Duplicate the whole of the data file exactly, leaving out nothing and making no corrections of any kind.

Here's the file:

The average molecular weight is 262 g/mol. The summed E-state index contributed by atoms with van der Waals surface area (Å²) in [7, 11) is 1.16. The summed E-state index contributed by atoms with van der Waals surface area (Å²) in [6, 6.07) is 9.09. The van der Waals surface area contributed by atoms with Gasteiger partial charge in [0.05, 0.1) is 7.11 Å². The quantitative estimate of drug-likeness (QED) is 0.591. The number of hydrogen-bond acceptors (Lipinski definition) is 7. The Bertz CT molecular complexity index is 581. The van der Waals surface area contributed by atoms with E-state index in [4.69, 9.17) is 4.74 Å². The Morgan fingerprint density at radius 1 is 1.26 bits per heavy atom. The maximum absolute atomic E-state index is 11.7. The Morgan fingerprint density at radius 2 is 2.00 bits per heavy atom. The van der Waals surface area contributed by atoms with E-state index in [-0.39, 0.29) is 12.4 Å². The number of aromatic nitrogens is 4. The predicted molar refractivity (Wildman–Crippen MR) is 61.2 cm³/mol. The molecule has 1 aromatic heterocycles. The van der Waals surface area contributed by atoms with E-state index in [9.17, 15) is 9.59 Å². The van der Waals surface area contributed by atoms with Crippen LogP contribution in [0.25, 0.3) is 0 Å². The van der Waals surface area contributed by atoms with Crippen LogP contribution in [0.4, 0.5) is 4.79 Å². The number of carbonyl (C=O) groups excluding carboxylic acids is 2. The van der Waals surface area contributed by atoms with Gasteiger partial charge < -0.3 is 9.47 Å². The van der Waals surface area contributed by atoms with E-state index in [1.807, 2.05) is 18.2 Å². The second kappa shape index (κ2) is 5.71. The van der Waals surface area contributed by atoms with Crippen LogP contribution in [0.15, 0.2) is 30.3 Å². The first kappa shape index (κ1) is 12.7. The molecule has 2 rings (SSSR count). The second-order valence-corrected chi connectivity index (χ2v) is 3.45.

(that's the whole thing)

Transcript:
The average molecular weight is 262 g/mol. The summed E-state index contributed by atoms with van der Waals surface area (Å²) in [7, 11) is 1.16. The summed E-state index contributed by atoms with van der Waals surface area (Å²) in [6, 6.07) is 9.09. The van der Waals surface area contributed by atoms with Gasteiger partial charge in [0.05, 0.1) is 7.11 Å². The quantitative estimate of drug-likeness (QED) is 0.591. The number of hydrogen-bond acceptors (Lipinski definition) is 7. The Bertz CT molecular complexity index is 581. The van der Waals surface area contributed by atoms with E-state index in [4.69, 9.17) is 4.74 Å². The Morgan fingerprint density at radius 1 is 1.26 bits per heavy atom. The maximum absolute atomic E-state index is 11.7. The Morgan fingerprint density at radius 2 is 2.00 bits per heavy atom. The van der Waals surface area contributed by atoms with E-state index in [-0.39, 0.29) is 12.4 Å². The number of aromatic nitrogens is 4. The predicted molar refractivity (Wildman–Crippen MR) is 61.2 cm³/mol. The molecule has 1 aromatic heterocycles. The van der Waals surface area contributed by atoms with E-state index in [9.17, 15) is 9.59 Å². The van der Waals surface area contributed by atoms with Crippen LogP contribution in [0.25, 0.3) is 0 Å². The van der Waals surface area contributed by atoms with Crippen LogP contribution in [0.4, 0.5) is 4.79 Å². The number of carbonyl (C=O) groups excluding carboxylic acids is 2. The van der Waals surface area contributed by atoms with Gasteiger partial charge < -0.3 is 9.47 Å². The van der Waals surface area contributed by atoms with E-state index in [1.807, 2.05) is 18.2 Å². The second kappa shape index (κ2) is 5.71. The van der Waals surface area contributed by atoms with Crippen LogP contribution in [0.15, 0.2) is 30.3 Å². The first kappa shape index (κ1) is 12.7. The molecule has 2 rings (SSSR count). The second-order valence-corrected chi connectivity index (χ2v) is 3.45.